Seyfarth Synopsis: On December 27, 2020, President Trump signed the Consolidated Appropriations Act, 2021 (the “Act”), which includes several changes that impact tax-qualified retirement plans (both defined benefit and defined contribution plans, including certain multiemployer plans). This Legal Update summarizes the key changes impacting retirement plans. See our parallel Legal Update for a description of the health and welfare-related provisions of the Act.
Partial Plan Terminations Typically, whether a partial termination has occurred (which would require a plan to fully vest affected participants) is based on applicable facts and circumstances, and there is a rebuttable presumption that a turnover rate of at least 20% creates a partial termination. Under the Act, however, a plan will not experience a partial termination under the Code during any plan year that occurs during the period that begins on March 13, 2020 and ends on March 31, 2021, if the number of active participants covered by the plan on March 31, 2021 is at least 80 percent of the number of active participants covered by the plan on March 13, 2020.
Observation. The Act’s bright line rule should be helpful to plan sponsors who experienced high turnover, furloughs and layoffs among its employee population in 2020 due to the COVID-19 pandemic.
Disaster Relief Provisions The Act includes a number of disaster relief provisions that allow defined contribution plan participants who reside in a qualified disaster area and who have sustained an economic loss by reason of a qualified disaster to take a tax-favored withdrawal or distribution from a retirement plan, borrow more money from a plan or suspend loan repayments on new or existing plan loans.
A “qualified disaster area” under the Act is generally any area where a major disaster was declared by the President during the period beginning on January 1, 2020, and ending on February 25, 2021, if the period during which such disaster occurred (the “incident period” as specified by FEMA), began on or after December 28, 2019, but on or before December 27, 2020 (i.e., the date of the enactment of the Act). Notably, the disaster relief under the Act does not apply where the President has declared a disaster only on account of the COVID-19 pandemic.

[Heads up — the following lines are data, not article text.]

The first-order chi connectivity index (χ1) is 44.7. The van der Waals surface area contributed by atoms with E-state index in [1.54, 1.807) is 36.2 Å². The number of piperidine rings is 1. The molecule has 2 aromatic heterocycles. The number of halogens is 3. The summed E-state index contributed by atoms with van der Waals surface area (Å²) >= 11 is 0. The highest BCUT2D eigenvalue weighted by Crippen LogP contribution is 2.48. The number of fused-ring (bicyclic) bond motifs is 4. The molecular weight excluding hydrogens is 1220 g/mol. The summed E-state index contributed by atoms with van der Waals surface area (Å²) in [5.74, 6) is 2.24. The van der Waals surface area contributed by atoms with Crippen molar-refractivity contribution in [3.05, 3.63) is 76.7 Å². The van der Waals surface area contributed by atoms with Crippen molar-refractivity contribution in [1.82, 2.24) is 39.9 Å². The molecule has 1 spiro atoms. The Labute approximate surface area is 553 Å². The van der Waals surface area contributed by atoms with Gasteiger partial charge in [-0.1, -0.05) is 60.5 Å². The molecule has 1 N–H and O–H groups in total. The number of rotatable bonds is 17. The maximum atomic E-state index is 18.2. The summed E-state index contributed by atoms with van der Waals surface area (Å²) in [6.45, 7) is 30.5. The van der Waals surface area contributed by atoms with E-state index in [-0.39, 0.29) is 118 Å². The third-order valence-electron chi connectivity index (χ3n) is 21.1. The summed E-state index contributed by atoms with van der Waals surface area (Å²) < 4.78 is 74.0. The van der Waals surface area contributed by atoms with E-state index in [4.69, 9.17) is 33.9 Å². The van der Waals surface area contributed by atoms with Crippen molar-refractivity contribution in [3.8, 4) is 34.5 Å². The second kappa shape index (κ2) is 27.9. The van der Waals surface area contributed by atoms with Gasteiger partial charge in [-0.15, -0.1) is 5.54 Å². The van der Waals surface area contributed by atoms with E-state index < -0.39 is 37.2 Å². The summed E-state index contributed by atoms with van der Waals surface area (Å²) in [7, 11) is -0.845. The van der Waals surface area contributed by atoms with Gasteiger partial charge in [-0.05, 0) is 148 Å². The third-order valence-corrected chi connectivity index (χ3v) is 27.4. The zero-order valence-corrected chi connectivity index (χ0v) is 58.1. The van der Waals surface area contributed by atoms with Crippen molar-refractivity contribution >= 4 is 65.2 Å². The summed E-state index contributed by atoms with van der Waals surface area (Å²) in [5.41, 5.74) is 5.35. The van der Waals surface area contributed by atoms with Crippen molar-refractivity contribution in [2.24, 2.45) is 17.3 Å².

Tax-Favored Disaster Withdrawals. A participant may take a tax-favored withdrawal from defined contribution plan (including an IRA) of up to $100,000, free from the 10% penalty that normally applies to early withdrawals. When determining whether the $100,000 limit has been exceeded, you take into account all plans maintained by the employer and members of its controlled group. For an individual affected by more than one qualified disaster, these limits apply separately to each qualified disaster.
A qualified disaster distribution must be made on or after the first day of the incident period of a qualified disaster and before June 25, 2021 (180 days after the date of the enactment of the Act). A participant who takes a tax-favored disaster withdrawal may elect to include the distribution in taxable income ratably over a three-year period and/or re-contribute the distribution to an eligible retirement plan within such three-year period. A participant who chooses to repay is treated as having received the distribution in an eligible rollover distribution, and then directly transferring it tax-free to the eligible retirement plan.
Re-contribution of Certain Hardship Withdrawals. The Act allows a defined contribution plan participant who took hardship withdrawal that was intended to be used to purchase or construct a principal residence to re-contribute the distribution to an eligible retirement plan in the event that it could not be used for such purpose on account of the occurrence of a qualified disaster in the area where the home was located or was to be constructed.
In order to be eligible for this relief, the participant must have received the hardship withdrawal during the period beginning on the date that is 180 days before the first day of the incident period of the qualified disaster, and ending on the date that is 30 days after the last day of the incident period. A participant who meets the requirements for this relief must re-contribute the hardship withdrawal during the period that begins on or after the first day of the incident period of a qualified disaster and before June 25, 2021 (i.e., 180 days after the date of the enactment of the Act).
Plan Loans: Increase in Limit and Extension of Period to Repay. Certain “qualified individuals” (defined below) may now borrow more from their defined contribution retirement plans, and have additional time to repay new or existing plan loans if the requirements below are satisfied.
Increase in Limit for New Loans. For a qualified individual, the limit on plan loans is increased to the lesser of $100,000, or 100% of the participant’s vested account balance, instead of the $50,000 and 50% vested account balance limits that normally apply under law. This applies for loans made from December 27, 2020 to June 25, 2021 (the 180-day period beginning on the date of the Act’s enactment).